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Tesla earned over $3 billion in profit in the first quarter

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And its revenue increased 81 percent year over year

US-AUTOMOBILE-INDUSTRY-TESLA-ECONOMY Photo by Suzanne Cordeiro / AFP via Getty Images

Amid supply chain constraints and production delays in China, Tesla reported that it earned a $3.3 billion profit in the first quarter of 2022. Tesla turned that profit on just over $18.7 billion in revenue, the company announced. That represents an 81 percent increase year over year, compared to $10.4 billion in revenue in Q1 2021.

The company logged $679 million in emission credit sales to other automakers, compared to $314 million in credit sales in Q4 2021. The company generates this revenue by selling these credits to automakers that make fewer “clean” vehicles than are required by the US government and the European Union.

The credit sales have come in handy in past years, helping Tesla eke out a profit while its car-making business struggled. Last summer, the company reported that its manufacturing and energy sales business was profitable for the first time without counting emission credit sales.

It was undoubtedly a noteworthy quarter for Tesla. The company opened two new factories — one in Berlin on March 22nd and the second in Austin, Texas, on April 8th — while also being forced to shutter its Shanghai factory for several weeks amid rising COVID numbers. The costs of opening those two factories, while also struggling to keep its Chinese factory in operation, were expected to weigh down Tesla’s numbers this quarter.

The company says it started production in Berlin last month, and that it started Model Y deliveries from Texas in April. The company also mentioned it’ll produce its structural battery packs with 4680 cells in Texas later this year, alongside the standard packs with 2170 cells.

The earnings report also follows a robust quarter for delivery and production for Tesla. The company said it sent 310,048 vehicles to its customers in Q1 2022. Tesla CEO Elon Musk described that feat as “exceptionally difficult,” citing global supply chain issues and the closure of the company’s factory in Shanghai amid rising COVID case numbers. Despite that, Musk also predicted on the earnings call that the company would be able to ramp up production and make 1.5 million cars this year.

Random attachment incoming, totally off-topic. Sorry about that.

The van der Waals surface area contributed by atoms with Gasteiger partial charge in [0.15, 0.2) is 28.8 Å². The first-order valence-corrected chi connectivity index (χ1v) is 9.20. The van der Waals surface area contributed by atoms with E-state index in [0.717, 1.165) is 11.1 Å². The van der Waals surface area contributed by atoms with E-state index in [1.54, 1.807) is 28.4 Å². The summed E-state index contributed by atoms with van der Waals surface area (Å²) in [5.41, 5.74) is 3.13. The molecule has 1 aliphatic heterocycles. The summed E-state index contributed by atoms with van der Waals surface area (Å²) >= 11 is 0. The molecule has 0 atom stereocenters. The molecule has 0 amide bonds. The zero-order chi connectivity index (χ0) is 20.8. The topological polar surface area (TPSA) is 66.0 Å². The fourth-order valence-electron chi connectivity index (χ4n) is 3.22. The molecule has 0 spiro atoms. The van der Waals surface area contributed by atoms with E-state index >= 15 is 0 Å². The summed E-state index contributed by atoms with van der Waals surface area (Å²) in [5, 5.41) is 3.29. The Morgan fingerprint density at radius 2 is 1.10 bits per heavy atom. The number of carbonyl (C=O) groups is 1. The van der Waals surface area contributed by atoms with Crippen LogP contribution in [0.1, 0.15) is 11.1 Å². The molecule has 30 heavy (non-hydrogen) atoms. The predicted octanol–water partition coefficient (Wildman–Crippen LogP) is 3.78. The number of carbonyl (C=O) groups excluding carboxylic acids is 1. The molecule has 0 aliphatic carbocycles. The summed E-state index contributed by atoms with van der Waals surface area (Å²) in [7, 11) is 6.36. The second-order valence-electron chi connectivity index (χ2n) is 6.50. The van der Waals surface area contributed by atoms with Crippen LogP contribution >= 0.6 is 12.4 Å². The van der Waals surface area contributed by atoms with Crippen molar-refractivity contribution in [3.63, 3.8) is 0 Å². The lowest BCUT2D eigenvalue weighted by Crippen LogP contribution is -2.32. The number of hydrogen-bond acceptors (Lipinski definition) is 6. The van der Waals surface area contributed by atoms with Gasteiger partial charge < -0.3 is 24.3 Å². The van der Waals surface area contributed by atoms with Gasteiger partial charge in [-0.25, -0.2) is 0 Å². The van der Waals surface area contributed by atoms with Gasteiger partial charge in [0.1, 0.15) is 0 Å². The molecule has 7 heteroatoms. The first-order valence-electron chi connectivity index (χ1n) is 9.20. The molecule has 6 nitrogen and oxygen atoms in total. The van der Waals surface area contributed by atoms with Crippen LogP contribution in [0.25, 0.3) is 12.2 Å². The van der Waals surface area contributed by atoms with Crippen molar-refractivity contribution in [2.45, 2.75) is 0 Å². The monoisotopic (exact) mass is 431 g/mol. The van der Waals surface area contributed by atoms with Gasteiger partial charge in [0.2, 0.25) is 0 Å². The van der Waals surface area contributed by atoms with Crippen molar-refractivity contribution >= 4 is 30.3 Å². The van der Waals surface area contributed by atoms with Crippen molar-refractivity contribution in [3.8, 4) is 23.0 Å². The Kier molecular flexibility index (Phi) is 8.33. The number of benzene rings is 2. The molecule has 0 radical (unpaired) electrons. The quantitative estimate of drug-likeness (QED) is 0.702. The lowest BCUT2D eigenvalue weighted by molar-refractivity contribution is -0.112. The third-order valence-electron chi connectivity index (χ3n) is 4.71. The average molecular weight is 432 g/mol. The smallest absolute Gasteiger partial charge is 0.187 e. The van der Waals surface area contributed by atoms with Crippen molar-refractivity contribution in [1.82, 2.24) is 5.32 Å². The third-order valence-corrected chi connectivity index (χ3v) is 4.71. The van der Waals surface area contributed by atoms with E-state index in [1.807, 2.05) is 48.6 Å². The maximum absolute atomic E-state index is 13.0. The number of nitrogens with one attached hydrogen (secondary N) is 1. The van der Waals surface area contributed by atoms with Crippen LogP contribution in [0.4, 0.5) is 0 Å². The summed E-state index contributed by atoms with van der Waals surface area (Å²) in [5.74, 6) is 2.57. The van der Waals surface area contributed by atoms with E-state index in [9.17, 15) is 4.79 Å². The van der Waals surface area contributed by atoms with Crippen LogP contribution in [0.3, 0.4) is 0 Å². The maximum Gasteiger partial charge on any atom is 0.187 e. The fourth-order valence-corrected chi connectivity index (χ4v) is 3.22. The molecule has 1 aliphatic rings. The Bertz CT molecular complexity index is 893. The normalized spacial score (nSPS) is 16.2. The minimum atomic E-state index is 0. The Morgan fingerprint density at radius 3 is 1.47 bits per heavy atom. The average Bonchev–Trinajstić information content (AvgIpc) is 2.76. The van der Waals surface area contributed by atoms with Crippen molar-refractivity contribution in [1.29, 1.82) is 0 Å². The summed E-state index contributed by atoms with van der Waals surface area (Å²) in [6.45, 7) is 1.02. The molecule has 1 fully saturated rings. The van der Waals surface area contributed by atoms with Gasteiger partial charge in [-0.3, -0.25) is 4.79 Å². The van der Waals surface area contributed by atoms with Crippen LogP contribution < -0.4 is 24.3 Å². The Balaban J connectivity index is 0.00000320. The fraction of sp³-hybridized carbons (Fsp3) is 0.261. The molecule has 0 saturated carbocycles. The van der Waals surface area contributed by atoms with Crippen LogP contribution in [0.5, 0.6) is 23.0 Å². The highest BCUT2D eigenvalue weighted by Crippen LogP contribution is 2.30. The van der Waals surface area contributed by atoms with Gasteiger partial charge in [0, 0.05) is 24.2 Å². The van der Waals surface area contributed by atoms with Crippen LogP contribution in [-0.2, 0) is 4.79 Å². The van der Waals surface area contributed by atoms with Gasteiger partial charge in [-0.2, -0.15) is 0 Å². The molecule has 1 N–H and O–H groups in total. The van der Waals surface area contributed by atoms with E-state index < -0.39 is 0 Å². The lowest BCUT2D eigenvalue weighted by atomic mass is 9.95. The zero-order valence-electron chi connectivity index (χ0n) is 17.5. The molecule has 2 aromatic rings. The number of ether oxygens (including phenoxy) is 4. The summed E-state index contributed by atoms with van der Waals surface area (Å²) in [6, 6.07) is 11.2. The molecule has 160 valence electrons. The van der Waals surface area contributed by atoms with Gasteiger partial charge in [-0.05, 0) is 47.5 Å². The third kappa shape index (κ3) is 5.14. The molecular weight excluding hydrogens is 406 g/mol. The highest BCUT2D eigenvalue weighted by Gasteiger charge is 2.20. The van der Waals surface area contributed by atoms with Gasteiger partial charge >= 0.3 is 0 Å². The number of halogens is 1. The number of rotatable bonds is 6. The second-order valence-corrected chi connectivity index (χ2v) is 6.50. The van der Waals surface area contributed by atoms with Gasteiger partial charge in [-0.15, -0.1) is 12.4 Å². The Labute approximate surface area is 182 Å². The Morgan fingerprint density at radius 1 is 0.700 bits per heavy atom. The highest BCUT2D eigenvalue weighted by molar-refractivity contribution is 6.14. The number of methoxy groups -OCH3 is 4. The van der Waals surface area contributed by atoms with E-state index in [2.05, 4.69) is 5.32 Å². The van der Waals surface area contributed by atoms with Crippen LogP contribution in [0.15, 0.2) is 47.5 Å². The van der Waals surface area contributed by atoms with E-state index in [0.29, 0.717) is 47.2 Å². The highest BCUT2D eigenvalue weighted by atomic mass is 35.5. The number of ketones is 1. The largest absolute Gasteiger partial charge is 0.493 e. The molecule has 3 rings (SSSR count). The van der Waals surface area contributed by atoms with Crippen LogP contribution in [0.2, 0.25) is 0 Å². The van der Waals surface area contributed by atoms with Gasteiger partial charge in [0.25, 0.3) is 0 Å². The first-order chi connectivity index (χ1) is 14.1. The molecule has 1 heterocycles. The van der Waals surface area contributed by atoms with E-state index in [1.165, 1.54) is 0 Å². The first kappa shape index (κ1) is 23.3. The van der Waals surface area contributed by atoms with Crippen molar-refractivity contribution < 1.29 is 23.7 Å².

Tesla said it delivered 295,324 Model 3 and Model Y vehicles, while 14,724 were for the Model S and X. Deliveries increased slightly from the previous quarter’s 308,600 deliveries and outpaced the 184,800 shipments Tesla made in the first quarter of 2021, representing a 68 percent year-over-year increase. On the production side of things, Tesla said it built a total of 305,407 vehicles during the past three months.

The company has also continued its trend of making more per car — its gross automotive margin was 32.9 percent in Q1 2022, compared to 26.5 percent in Q1 2021. In its notes to investors, the company says it increased the average selling price of its cars and grew the number of cars it was delivering.

Tesla navigated the global supply chain crisis better than its rivals, posting record deliveries and profits for several quarters. The company was able to avoid the same kinds of headaches as other global automakers by sourcing different chips and rewriting software on the fly.

It was also a busy quarter for Tesla for reasons unrelated to its finances. The company was hit with recall notices for a variety of malfunctioning features, including a pedestrian warning sound that was being obscured by loud music played over the external “Boombox” speakers and an aspect of the Full Self-Driving beta software that allowed vehicles to roll through some stop signs without coming to a complete stop.

Tesla’s legal drama continued to mount this quarter. The company was sued by California’s civil rights agency after several employees came forward with reports of racial discrimination and harassment. One Black former Tesla employee was awarded $137 million in damages after he reported a hostile work environment where he heard “daily racist epithets.” (A judge later reduced the award to $15 million, calling the jury’s decision “excessive.”)

And, of course, there’s Elon Musk’s surprise offer to buy Twitter for $48 billion. It’s unclear exactly how Musk’s hostile takeover efforts may spill over to affect Tesla or its shareholders, but at the very least, it’s bad timing, given the number of important milestones Tesla still needs to hit this year.

Update April 20th, 6:53PM ET: Added Elon Musk’s production prediction.